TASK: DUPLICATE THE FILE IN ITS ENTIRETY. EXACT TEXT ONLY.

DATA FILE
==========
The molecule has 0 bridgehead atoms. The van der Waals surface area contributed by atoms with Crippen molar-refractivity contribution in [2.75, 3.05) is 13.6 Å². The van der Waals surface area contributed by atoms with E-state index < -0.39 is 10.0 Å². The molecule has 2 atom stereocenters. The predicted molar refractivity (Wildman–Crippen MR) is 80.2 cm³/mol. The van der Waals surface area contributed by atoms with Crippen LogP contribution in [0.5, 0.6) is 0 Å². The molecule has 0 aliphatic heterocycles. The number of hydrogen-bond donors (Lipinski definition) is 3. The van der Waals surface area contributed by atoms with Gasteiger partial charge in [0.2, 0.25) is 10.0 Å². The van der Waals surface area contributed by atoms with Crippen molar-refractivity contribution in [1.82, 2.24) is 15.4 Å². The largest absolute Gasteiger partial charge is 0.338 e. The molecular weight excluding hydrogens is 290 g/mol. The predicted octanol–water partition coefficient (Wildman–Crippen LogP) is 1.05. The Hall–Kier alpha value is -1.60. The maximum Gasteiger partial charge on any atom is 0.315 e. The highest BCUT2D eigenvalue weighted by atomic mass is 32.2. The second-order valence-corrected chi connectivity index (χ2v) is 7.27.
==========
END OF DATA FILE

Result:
The molecule has 0 bridgehead atoms. The van der Waals surface area contributed by atoms with Crippen molar-refractivity contribution in [2.75, 3.05) is 13.6 Å². The van der Waals surface area contributed by atoms with E-state index < -0.39 is 10.0 Å². The molecule has 2 atom stereocenters. The predicted molar refractivity (Wildman–Crippen MR) is 80.2 cm³/mol. The van der Waals surface area contributed by atoms with Crippen LogP contribution in [0.5, 0.6) is 0 Å². The molecule has 0 aliphatic heterocycles. The number of hydrogen-bond donors (Lipinski definition) is 3. The van der Waals surface area contributed by atoms with Gasteiger partial charge in [0.2, 0.25) is 10.0 Å². The van der Waals surface area contributed by atoms with Crippen molar-refractivity contribution in [1.82, 2.24) is 15.4 Å². The largest absolute Gasteiger partial charge is 0.338 e. The molecular weight excluding hydrogens is 290 g/mol. The predicted octanol–water partition coefficient (Wildman–Crippen LogP) is 1.05. The Hall–Kier alpha value is -1.60. The maximum Gasteiger partial charge on any atom is 0.315 e. The highest BCUT2D eigenvalue weighted by atomic mass is 32.2. The second-order valence-corrected chi connectivity index (χ2v) is 7.27.